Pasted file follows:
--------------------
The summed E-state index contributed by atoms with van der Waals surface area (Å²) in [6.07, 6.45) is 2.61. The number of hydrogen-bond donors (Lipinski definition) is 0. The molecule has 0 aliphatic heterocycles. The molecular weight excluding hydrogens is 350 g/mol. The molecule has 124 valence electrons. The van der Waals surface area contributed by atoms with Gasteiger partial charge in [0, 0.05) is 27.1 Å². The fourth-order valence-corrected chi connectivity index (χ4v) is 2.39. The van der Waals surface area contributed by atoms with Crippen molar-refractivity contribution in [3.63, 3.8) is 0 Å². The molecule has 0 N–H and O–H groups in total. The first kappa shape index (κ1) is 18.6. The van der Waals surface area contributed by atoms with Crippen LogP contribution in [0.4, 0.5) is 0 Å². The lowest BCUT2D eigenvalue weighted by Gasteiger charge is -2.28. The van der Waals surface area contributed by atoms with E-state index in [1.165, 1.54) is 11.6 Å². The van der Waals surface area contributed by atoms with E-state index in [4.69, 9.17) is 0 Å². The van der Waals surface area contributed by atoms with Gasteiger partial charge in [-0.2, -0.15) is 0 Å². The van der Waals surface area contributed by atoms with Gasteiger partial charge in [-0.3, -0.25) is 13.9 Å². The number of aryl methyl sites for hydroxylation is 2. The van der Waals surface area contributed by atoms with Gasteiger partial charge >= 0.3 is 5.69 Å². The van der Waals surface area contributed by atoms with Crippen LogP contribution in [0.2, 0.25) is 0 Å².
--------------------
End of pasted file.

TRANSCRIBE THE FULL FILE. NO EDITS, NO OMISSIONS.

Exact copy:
The summed E-state index contributed by atoms with van der Waals surface area (Å²) in [6.07, 6.45) is 2.61. The number of hydrogen-bond donors (Lipinski definition) is 0. The molecule has 0 aliphatic heterocycles. The molecular weight excluding hydrogens is 350 g/mol. The molecule has 124 valence electrons. The van der Waals surface area contributed by atoms with Gasteiger partial charge in [0, 0.05) is 27.1 Å². The fourth-order valence-corrected chi connectivity index (χ4v) is 2.39. The van der Waals surface area contributed by atoms with Crippen molar-refractivity contribution in [3.63, 3.8) is 0 Å². The molecule has 0 N–H and O–H groups in total. The first kappa shape index (κ1) is 18.6. The van der Waals surface area contributed by atoms with Crippen LogP contribution in [0.4, 0.5) is 0 Å². The lowest BCUT2D eigenvalue weighted by Gasteiger charge is -2.28. The van der Waals surface area contributed by atoms with E-state index in [1.165, 1.54) is 11.6 Å². The van der Waals surface area contributed by atoms with E-state index in [4.69, 9.17) is 0 Å². The van der Waals surface area contributed by atoms with Gasteiger partial charge in [-0.2, -0.15) is 0 Å². The van der Waals surface area contributed by atoms with Gasteiger partial charge in [-0.3, -0.25) is 13.9 Å². The number of aryl methyl sites for hydroxylation is 2. The van der Waals surface area contributed by atoms with Gasteiger partial charge >= 0.3 is 5.69 Å². The van der Waals surface area contributed by atoms with Crippen LogP contribution in [0.2, 0.25) is 0 Å².